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Is Your Running Stride Causing Injuries?

Is Your Running Stride Causing Injuries

By: Nick Gay, PT, DPT, CMTPT

Olney Location


Past research has supported the idea that the pattern of "overstriding" (taking too long of a step when running) can lead to a higher risk of injuries in runners. 

Research by the University of Madison-Wisconsin has shown that "subtle increases in step rate can substantially reduce the loading to the hip and knee joints during running and may prove beneficial in the prevention and treatment of common running-related injuries." In order to calculate your steplength or cadence, you can count the number of times your L foot hits the ground in a minute and then double it. (Additionally, some devices, such as an apple watch, will provide this info.)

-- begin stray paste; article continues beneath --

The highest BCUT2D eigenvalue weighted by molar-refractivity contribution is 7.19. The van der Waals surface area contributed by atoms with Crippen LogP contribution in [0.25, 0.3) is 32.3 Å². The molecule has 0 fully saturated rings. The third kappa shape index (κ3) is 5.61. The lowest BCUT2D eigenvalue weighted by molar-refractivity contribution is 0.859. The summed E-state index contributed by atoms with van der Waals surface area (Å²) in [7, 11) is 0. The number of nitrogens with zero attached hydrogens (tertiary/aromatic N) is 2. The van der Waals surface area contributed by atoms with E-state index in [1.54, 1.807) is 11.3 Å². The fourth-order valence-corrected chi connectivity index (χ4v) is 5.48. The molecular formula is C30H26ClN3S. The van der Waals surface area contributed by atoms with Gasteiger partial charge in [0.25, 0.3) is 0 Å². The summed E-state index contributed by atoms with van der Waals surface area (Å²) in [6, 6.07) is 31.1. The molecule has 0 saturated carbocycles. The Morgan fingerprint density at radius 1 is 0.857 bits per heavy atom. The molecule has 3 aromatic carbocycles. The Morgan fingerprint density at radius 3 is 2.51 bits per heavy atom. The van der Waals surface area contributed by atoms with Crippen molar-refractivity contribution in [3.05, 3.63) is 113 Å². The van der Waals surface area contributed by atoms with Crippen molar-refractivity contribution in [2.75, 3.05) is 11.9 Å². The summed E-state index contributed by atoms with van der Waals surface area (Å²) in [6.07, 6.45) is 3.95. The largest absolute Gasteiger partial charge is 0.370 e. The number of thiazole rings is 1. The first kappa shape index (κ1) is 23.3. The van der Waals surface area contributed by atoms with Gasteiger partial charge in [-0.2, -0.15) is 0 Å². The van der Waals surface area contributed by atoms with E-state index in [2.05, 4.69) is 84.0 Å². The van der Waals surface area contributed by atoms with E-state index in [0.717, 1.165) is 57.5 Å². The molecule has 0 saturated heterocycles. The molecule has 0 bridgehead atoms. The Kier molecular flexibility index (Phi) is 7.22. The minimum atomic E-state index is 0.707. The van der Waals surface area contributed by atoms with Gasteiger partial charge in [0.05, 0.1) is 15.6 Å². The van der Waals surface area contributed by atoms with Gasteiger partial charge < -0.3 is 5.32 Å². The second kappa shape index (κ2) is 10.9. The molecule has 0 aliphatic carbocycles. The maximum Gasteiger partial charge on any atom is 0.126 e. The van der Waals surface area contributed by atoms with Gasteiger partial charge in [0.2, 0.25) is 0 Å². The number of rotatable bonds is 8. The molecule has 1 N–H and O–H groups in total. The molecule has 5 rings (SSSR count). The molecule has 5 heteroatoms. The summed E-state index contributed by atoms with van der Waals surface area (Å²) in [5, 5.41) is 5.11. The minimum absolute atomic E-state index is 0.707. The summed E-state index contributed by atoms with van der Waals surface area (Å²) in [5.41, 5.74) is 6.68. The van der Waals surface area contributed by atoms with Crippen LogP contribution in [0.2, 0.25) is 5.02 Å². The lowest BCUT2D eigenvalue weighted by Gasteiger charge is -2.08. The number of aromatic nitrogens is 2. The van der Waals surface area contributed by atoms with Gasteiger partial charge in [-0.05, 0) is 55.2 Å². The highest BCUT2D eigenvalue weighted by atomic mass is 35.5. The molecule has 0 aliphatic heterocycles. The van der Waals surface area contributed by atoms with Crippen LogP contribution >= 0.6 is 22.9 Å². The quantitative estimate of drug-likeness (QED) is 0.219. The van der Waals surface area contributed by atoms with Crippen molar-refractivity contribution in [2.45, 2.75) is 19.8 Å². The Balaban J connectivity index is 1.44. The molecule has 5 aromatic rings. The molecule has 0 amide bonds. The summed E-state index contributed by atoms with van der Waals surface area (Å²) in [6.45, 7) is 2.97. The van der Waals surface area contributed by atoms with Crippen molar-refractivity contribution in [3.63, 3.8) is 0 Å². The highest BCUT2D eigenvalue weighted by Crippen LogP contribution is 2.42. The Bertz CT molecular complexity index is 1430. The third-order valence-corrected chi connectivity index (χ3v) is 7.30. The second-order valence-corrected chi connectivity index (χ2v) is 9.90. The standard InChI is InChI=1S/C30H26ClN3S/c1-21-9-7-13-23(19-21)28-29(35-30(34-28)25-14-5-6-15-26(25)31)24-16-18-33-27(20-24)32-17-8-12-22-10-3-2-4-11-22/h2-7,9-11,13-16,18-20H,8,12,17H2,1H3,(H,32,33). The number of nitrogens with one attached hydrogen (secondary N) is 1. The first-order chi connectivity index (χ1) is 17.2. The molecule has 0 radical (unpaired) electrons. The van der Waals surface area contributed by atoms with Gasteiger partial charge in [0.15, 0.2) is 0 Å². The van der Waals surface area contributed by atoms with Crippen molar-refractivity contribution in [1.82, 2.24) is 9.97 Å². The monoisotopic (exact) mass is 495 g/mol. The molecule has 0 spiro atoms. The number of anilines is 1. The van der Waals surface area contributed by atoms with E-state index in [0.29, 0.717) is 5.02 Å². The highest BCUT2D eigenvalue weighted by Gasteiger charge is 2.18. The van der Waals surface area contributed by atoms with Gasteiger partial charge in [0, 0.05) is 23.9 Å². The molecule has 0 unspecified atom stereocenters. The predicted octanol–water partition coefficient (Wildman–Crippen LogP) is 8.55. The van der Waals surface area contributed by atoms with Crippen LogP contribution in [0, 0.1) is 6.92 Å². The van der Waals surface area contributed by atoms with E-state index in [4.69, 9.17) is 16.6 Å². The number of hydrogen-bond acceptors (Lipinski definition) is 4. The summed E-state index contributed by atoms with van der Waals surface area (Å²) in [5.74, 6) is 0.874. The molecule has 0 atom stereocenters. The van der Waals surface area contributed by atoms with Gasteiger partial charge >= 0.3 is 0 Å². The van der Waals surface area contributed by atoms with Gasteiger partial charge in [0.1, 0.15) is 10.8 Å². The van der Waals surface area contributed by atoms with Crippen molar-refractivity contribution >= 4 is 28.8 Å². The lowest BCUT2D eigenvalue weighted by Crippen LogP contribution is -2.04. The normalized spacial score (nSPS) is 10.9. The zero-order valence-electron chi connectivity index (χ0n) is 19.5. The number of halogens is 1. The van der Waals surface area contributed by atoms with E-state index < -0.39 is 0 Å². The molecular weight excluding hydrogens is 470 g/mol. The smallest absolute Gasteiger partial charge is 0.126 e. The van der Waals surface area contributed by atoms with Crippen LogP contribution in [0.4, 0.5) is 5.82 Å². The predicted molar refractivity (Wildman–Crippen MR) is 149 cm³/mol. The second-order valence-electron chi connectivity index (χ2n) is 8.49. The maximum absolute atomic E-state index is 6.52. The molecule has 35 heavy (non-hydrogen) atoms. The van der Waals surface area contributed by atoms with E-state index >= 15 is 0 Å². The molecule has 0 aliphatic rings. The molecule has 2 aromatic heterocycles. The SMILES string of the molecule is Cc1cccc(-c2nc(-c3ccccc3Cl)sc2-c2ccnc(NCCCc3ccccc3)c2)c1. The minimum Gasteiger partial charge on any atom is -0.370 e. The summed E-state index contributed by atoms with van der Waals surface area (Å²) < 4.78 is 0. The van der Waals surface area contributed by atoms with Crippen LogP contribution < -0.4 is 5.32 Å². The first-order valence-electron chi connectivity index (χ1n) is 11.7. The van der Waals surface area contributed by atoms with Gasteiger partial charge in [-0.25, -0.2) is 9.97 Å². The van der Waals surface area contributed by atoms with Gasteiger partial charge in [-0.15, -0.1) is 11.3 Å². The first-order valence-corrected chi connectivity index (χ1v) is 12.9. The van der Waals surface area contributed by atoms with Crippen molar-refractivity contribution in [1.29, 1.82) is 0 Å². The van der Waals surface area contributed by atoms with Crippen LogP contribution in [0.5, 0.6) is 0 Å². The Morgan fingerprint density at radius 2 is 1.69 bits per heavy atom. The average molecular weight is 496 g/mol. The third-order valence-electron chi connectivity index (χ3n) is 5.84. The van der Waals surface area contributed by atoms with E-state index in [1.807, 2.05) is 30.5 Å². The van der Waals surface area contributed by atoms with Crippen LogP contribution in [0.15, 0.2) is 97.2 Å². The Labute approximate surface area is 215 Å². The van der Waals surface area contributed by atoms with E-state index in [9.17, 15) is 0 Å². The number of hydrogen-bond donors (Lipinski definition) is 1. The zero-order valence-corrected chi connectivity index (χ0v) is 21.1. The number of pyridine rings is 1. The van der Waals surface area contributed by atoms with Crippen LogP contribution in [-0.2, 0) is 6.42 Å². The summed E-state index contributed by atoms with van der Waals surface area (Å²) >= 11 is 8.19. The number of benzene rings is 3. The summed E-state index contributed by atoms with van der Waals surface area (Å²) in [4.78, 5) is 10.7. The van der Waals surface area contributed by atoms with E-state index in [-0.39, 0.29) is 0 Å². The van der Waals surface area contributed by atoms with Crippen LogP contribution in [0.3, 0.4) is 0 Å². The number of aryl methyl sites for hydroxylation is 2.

Most research shows that a proper cadence between 160-180 is best for injury prevention.
It is no guarantee to fix current pain, but there is value in evaluating your current cadence and seeing if shortening your stride can help prevent future injuries.

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